A study from the University of Eastern Finland, published in the journal Science of Food, noted that the process of turning cereal grains into malts, common in brewing, generates left-over material that is a good source of plant-based protein and phytochemicals. This ‘makes it a highly potential source of development for the food industry’, according to the researchers.
The study utilised metabolomics to analyse samples from grains of four cereals typically used in malting: barley, rye, wheat, and oats.
The researchers were particularly interested in phytochemicals, which are bioactive compounds produced by plants.
"The health effects of phytochemicals are a hot topic among scientists because their mechanisms are largely unknown. However, we do have increasing evidence that the protective effect of plant-based foods against several diseases is at least partly attributable to the phytochemicals contained within them, and that these effects can only be obtained by eating plants, not from pills or supplements containing individual compounds,” explained postdoctoral researcher and the lead author of the article Ville Koistinen.
Many phytochemicals have been shown to work as antioxidants and to have other potential beneficial health effects, Koistinen continued.
To test the level of phytochemicals, samples were taken during several steps of the malting process, such as from malted grains, wort and water extract, as well as from rootlets and spent grain, the side-stream products of the processing.
The study identified 285 different phytochemicals, most of which were found in the side-stream products, especially the rootlets.
Whether the grain had germinated was an influential variable. The germination occurring in the beginning of malting increased the levels of several phytochemicals compared to the unprocessed grains, and also produced compounds that were not abundantly present in the original grains, the study revealed.
‘Too valuable’ for animal feed
The researchers put their findings in the context of global food production, which they said is not currently operating ‘on a sustainable level’. They noted it is important to find new ways of producing nutritious food while reducing climate and environmental impact.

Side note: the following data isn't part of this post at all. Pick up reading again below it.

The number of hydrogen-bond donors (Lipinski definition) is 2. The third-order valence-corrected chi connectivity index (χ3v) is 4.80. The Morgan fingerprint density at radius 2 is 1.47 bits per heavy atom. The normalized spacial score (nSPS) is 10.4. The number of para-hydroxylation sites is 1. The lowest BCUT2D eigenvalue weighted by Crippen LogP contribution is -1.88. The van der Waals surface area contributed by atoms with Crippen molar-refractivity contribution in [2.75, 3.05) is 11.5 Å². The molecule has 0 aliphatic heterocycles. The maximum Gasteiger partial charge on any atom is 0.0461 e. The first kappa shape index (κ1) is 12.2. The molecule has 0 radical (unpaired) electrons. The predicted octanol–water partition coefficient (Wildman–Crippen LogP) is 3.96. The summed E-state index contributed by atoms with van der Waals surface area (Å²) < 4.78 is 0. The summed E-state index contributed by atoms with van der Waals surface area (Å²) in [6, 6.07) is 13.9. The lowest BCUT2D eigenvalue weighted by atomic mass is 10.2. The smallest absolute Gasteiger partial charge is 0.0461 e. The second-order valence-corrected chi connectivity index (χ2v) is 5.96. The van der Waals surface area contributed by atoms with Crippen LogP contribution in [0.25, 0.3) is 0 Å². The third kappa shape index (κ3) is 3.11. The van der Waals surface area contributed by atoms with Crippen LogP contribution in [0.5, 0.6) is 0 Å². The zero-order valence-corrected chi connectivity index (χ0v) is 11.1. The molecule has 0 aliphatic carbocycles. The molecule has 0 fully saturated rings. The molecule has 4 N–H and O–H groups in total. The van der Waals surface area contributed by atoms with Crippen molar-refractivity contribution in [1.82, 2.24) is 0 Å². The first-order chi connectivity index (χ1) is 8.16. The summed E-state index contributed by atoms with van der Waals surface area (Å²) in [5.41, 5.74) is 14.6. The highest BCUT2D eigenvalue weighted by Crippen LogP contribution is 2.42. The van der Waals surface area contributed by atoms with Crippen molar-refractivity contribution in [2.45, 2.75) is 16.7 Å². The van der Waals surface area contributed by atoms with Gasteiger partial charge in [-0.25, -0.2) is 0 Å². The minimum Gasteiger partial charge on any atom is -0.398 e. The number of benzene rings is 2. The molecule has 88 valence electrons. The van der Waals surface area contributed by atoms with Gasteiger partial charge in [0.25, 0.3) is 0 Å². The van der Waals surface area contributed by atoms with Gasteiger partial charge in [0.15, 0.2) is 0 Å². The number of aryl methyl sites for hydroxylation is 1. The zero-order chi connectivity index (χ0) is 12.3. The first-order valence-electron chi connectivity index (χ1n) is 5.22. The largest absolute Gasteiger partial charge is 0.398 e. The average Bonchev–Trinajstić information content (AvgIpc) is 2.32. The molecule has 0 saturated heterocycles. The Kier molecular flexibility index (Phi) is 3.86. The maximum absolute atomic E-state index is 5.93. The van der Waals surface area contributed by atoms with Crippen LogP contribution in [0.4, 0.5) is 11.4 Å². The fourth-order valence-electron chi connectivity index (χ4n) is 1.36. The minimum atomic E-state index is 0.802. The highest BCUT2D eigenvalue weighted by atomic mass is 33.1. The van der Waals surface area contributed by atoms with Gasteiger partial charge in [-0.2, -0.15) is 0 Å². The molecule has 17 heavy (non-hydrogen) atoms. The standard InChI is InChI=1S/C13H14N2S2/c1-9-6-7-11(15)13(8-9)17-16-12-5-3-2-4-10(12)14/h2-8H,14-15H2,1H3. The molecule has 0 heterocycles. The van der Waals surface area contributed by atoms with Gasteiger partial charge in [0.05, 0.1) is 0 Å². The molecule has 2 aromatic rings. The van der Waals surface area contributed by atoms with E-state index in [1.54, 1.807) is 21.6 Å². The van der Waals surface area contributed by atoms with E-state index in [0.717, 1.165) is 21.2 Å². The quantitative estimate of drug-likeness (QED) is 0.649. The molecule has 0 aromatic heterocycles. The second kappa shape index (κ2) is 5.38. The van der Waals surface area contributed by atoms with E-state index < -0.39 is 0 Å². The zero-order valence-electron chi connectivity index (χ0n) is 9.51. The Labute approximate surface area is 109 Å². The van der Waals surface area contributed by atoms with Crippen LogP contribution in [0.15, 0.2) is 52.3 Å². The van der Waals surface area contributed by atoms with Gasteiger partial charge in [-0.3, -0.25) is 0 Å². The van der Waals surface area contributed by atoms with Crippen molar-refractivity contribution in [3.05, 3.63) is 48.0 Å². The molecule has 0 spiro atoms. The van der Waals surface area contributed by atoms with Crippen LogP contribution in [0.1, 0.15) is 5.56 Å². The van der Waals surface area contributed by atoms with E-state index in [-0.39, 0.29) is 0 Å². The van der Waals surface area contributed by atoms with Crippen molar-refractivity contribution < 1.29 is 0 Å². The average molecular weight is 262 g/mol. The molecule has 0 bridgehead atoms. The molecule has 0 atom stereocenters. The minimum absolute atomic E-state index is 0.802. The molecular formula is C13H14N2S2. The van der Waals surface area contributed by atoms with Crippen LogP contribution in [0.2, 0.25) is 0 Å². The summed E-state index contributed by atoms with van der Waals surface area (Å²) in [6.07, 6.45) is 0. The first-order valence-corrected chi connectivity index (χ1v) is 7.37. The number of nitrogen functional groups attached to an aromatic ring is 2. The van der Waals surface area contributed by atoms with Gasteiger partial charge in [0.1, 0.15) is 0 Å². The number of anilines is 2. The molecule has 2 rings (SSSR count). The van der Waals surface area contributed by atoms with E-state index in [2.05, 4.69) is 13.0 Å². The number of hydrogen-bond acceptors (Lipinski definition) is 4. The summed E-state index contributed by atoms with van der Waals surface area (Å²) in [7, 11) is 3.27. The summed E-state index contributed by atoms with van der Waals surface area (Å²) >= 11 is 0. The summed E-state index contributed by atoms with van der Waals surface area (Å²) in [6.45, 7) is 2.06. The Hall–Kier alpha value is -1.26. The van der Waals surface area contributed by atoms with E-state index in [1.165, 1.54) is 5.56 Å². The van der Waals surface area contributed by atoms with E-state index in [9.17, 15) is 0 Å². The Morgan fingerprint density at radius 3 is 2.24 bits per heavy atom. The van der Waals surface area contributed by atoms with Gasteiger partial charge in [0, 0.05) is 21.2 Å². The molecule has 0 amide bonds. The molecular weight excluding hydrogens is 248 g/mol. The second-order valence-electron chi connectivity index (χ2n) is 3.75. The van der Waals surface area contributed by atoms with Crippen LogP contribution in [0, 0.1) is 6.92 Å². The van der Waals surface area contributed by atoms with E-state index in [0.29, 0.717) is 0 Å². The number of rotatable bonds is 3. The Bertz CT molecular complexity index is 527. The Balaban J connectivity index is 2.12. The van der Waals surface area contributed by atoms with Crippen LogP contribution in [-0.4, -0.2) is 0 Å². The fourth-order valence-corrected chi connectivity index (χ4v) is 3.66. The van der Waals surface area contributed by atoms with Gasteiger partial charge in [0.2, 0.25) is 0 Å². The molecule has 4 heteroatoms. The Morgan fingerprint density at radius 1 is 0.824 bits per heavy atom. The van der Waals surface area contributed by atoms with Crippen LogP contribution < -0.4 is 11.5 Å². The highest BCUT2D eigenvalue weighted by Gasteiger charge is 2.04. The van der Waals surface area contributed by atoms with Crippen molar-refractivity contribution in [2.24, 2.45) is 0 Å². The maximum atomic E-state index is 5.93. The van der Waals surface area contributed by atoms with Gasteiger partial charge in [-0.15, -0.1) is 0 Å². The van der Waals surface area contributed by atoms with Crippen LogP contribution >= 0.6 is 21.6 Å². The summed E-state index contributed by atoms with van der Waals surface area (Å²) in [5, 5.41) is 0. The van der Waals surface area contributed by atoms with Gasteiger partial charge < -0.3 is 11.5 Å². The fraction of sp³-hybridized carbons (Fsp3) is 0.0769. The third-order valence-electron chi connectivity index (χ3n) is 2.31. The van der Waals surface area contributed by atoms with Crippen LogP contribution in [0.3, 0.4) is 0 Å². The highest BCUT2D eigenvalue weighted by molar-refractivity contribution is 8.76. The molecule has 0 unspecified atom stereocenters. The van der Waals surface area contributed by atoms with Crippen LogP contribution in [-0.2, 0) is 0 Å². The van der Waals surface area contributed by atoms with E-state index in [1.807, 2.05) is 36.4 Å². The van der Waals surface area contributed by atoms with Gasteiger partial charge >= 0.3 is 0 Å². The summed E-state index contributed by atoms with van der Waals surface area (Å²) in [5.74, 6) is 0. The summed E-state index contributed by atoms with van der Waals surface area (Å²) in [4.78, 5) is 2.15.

Currently, malting side streams are most commonly used in animal feed. However, the findings suggest that they may be ‘too valuable’ to not use in human nutrition.
In the EU, 9.7m tonnes of barley malt was produced in 2017, which means that 300,000-500,000 tonnes of barley rootlets are produced each year in the region. This, the researchers stressed, could meet the annual protein needs of four-to-five million people.
“It has been estimated that the protein contained in the side-stream products of malting could fulfil the annual protein need for five million people. Considering that these products are also abundant in phytochemicals, they may be nutritionally too valuable to be wasted as feed for production animals, when they could be used directly as human nutrition.”
Koistinen said there is a need for further research to develop ways of using malting side-streams in the food sector.
"The biggest challenge in utilising the side-stream products of malting in foods is their taste and other sensory properties, which may not be acceptable as such. They would likely require further food processing, such as fermentation, so that they could be used to increase the nutritional value of white bread, for example," he suggested.
'Side-stream products of malting: a neglected source of phytochemicals'
Science of Food
Authors: Koistinen, V.M., Tuomainen, M., Lehtinen, P. et al.